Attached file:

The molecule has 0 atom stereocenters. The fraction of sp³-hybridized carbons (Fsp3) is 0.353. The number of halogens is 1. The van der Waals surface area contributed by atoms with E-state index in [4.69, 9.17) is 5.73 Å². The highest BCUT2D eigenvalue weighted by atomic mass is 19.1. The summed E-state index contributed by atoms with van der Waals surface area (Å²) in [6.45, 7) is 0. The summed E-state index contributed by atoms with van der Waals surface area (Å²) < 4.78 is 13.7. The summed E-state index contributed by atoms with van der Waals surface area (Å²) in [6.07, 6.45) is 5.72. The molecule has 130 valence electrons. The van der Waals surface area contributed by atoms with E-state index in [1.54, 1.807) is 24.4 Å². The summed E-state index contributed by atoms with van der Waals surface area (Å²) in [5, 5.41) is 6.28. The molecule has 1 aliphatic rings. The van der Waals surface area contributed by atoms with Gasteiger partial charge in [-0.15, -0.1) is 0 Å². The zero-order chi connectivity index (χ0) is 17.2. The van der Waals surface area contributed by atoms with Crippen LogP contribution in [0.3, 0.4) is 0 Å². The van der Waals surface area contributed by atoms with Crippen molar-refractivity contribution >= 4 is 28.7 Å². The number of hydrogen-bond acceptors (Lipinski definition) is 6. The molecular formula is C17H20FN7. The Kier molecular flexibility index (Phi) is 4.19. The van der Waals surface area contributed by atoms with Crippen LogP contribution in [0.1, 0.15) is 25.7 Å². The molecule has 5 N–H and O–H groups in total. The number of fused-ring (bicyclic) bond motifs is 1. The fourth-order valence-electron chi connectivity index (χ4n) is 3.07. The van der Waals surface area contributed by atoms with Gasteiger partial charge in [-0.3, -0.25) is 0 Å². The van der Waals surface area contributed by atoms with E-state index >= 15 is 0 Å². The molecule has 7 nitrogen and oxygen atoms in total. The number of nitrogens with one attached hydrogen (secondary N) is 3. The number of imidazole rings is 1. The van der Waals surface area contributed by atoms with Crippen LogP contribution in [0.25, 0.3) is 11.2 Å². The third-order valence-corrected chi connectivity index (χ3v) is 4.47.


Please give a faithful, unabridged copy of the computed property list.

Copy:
The molecule has 0 atom stereocenters. The fraction of sp³-hybridized carbons (Fsp3) is 0.353. The number of halogens is 1. The van der Waals surface area contributed by atoms with E-state index in [4.69, 9.17) is 5.73 Å². The highest BCUT2D eigenvalue weighted by atomic mass is 19.1. The summed E-state index contributed by atoms with van der Waals surface area (Å²) in [6.45, 7) is 0. The summed E-state index contributed by atoms with van der Waals surface area (Å²) < 4.78 is 13.7. The summed E-state index contributed by atoms with van der Waals surface area (Å²) in [6.07, 6.45) is 5.72. The molecule has 130 valence electrons. The van der Waals surface area contributed by atoms with E-state index in [1.54, 1.807) is 24.4 Å². The summed E-state index contributed by atoms with van der Waals surface area (Å²) in [5, 5.41) is 6.28. The molecule has 1 aliphatic rings. The van der Waals surface area contributed by atoms with Gasteiger partial charge in [-0.15, -0.1) is 0 Å². The zero-order chi connectivity index (χ0) is 17.2. The van der Waals surface area contributed by atoms with Crippen LogP contribution in [0.3, 0.4) is 0 Å². The van der Waals surface area contributed by atoms with Crippen molar-refractivity contribution >= 4 is 28.7 Å². The number of hydrogen-bond acceptors (Lipinski definition) is 6. The molecular formula is C17H20FN7. The Kier molecular flexibility index (Phi) is 4.19. The van der Waals surface area contributed by atoms with Crippen LogP contribution in [0.1, 0.15) is 25.7 Å². The molecule has 5 N–H and O–H groups in total. The number of fused-ring (bicyclic) bond motifs is 1. The fourth-order valence-electron chi connectivity index (χ4n) is 3.07. The van der Waals surface area contributed by atoms with Gasteiger partial charge in [-0.3, -0.25) is 0 Å². The van der Waals surface area contributed by atoms with E-state index >= 15 is 0 Å². The molecule has 7 nitrogen and oxygen atoms in total. The number of nitrogens with one attached hydrogen (secondary N) is 3. The number of imidazole rings is 1. The van der Waals surface area contributed by atoms with Crippen LogP contribution in [0.25, 0.3) is 11.2 Å². The third-order valence-corrected chi connectivity index (χ3v) is 4.47.